The next one that I’ve been collecting lonely parts for is another Norton, the Dominator 88ss. A 500cc twin that wasn’t terribly popular because it was smaller capacity but is debatably a faster, better, more reliable bike than its bigger siblings, especially on the tiny twisty roads where I live. Norton was always the punk rock underdog motorbike company that absolutely dominated road and track racing for the decade up to the early 60s, despite not having the resources the competition did. The bike I’m (more or less) replicating lapped the Isle of Man TT mountain course at over 100mph, in 1962. These days the average speed on the same course is around 135mph, but on 200hp bikes hitting almost 200mph on some sections. It boggles the mind how that math works out. Kinda the same as riding steel hardtail MTBs or ‘cross bikes on terrain others would grab more bike for. The knife-to-a-gunfight scenario is always more fun.      

Paul: Black, or cream and sugar?

Todd: Maybe it’s my generation, but gimme a dark, black, oily, cup any day of the week over the new light roasted flowery stuff. A dark Sumatran is my jam. French roast? Bring it. Hella fine ground in an insulated press, steeping for 15 minutes? Yep. No dairy, no sugar. Thank you very much.

Check out Black Cat Bicycles

Packaging, Plastic, and Art
Over the past year we have been working on moving away from plastic in our packaging and it turns out nothing is as easy as it seems. But knowing that there is a giant patch of plastic in the ocean, that wildlife eat and get tangled up in it, and that will only be used once but it will remain in our ecosystems indefinitely is the motivation behind changing up our packaging game.
We spent the past year considering various companies, sustainability, printing style and artists for our new packaging and think that we have come up with something really amazing. We wanted it to be as sustainable as possible, as local as possible, and as beautiful as possible, while at the same time reducing our plastic use as much as we can. The idea was born that we would rotate artists every time that we reorder, that way we keep it fresh while at the same time supporting the hard-working artists that we love so much.
The first artist that we are featuring is Jesse Spencer Smith, a Chico native with a great talent for pen and ink architecture drawings. The piece that we used for our first round is a drawing he did of the Honey Run Covered Bridge, which served as a very popular destination for roadies, as well as just a beautiful piece of local history. Sadly, the bridge that has stood in Honey Run Canyon since 1886 was lost when the Camp Fire made its way through Butte County. Jesse had grown up in the beautiful canyon located just outside of Chico and was especially saddened by the loss of this historic piece of local architecture. We chose this piece of Jesse’s because we wanted to celebrate the rich history of our area, give a nod to all of the local riders that have spent many a lunch stop at this bridge, and to bring attention to the amount of loss in wake of the Camp Fire. Using this image is not meant to be a bummer but rather, an inspiration. We lost a whole lot to the fire but our community is stronger than ever, and we will continue to support our friends and family in their recovery efforts. It’s a long road but we are in it together.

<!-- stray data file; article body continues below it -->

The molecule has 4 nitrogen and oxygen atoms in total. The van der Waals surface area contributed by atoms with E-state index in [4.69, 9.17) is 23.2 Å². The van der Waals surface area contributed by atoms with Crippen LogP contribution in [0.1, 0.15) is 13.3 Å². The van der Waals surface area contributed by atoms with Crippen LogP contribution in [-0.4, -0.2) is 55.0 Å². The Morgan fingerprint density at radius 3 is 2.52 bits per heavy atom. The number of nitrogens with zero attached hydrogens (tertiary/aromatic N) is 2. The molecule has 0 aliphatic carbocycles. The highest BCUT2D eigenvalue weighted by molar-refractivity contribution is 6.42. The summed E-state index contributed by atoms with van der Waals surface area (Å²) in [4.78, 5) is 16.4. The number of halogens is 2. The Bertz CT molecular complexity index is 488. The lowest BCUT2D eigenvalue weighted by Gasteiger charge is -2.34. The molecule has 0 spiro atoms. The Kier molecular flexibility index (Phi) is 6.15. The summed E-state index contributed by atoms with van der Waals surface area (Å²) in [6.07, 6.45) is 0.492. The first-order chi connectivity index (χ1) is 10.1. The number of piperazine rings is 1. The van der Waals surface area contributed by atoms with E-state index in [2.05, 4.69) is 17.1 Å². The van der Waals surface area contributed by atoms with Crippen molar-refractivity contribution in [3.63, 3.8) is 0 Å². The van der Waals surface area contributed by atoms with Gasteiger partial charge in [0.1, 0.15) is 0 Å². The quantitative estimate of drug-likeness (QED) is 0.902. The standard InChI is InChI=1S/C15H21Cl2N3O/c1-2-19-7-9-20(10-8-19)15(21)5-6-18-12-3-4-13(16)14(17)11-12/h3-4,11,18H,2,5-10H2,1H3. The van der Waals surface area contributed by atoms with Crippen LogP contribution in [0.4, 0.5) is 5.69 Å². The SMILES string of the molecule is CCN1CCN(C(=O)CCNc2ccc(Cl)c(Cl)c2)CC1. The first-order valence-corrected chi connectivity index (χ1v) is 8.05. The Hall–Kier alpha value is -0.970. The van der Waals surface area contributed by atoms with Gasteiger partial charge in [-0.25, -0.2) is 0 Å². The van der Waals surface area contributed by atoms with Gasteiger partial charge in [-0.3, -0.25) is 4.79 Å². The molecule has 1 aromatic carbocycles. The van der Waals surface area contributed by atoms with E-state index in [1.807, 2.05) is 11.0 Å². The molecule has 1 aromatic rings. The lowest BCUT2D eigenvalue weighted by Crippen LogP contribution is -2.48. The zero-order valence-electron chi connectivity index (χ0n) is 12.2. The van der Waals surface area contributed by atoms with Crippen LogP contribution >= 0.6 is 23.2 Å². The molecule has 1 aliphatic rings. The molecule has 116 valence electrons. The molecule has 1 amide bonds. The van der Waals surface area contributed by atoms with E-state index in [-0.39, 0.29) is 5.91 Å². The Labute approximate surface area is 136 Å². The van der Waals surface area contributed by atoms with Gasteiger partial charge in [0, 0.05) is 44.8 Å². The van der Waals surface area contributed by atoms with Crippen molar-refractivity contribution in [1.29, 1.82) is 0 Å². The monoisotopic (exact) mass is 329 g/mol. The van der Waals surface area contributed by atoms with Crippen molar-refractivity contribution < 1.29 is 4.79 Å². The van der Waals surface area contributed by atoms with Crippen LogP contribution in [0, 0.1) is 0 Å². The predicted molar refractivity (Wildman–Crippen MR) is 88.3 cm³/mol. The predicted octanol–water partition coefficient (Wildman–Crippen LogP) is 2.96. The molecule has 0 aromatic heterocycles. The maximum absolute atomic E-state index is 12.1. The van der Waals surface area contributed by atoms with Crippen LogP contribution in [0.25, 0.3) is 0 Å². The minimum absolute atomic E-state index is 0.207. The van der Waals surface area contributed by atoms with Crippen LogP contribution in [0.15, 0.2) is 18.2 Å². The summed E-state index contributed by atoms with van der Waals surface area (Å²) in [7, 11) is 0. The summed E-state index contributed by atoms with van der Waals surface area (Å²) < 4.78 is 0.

Also, F plastic. As we move forward, we will continue to look at our processes and remove plastic wherever possible. It’s not an overnight process, but we are excited to make changes towards packaging solutions that is are sustainable as we can make it.
Keep an eye out for our new look the next time you order and be sure to check out Jesse’s art on Instagram @jessespencersmith. He is also selling prints of this piece and all of the proceeds go to local Camp Fire recovery efforts, check it out here!
NAHBS! Nibs? NOBs! 2019
We had the hugest of huge shows this year in Sacramento. For one thing we had the radest beer hauling klunker ever made, and for another, Pubes. Bicycle Pubes. We worked closely with the maker of the official ridiculous Bicycle Pubes Bicycle and what was delivered surely has rocked the bicycle community to its core. I mean, just look at it…..LOOK AT IT!!!!
Photo credit: John Watson The Radavist
We also introduced the Chim Chims, which was great a source of jokes and bewilderment. They’re going to be a bit of a hard sale but once you put your hands on them you’ll understand. Basically they are built for comfort, not for speed. Also this year we actually had a schedule for the booth workers which was a huge step up from the freestyle way we used to do it. Unfortunately I never did take my full hour off for lunch because there were so many people to talk to. That means I didn’t get to see too many bikes, which I am now sad about because boy oh boy there were more beautiful bikes there than any other place at any one time in the entire world. Also all my Nor Cal builder friends were there and they are absolutely on top of their game. The one bike I didn’t actually get see in person but I love in photos is the Black Cat Boosted All Road. Check the Radavist here.
As usual Rick from Hunter brought his own brand innovation with some fun stem mounted racks, a mini wheeled travel bike, and a full suspension rig. Curtis of Retrotec/Inglis represented with several rad bikes and the Sierra Klunker. We’ll get to the Klunker soon.
Photo credit: John Watson The Radavist
Photo credit: John Watson The Radavist
One thing that was new about this show, and I’m not bragging here, was how famous I’ve become in our funky little bike world. It was pretty startling. Flattering yes, but also kind of weird. I think some of it has to do with the videos we’ve been doing, and the wide selection of innovative products we produce, but a ton must come from the work of Travis, our social media guru. He’s really good. Anyway it was strange to have so many people recognize me, people I’ve never met, in every isle of the show and in the lobby, the elevator and the cafe. I’m not complaining, just saying it was a new experience and somewhat unsettling for an introverted weirdo.
Photo credit: John Watson The Radavist
Copyright © 2019 Paul Component Engineering, All rights reserved.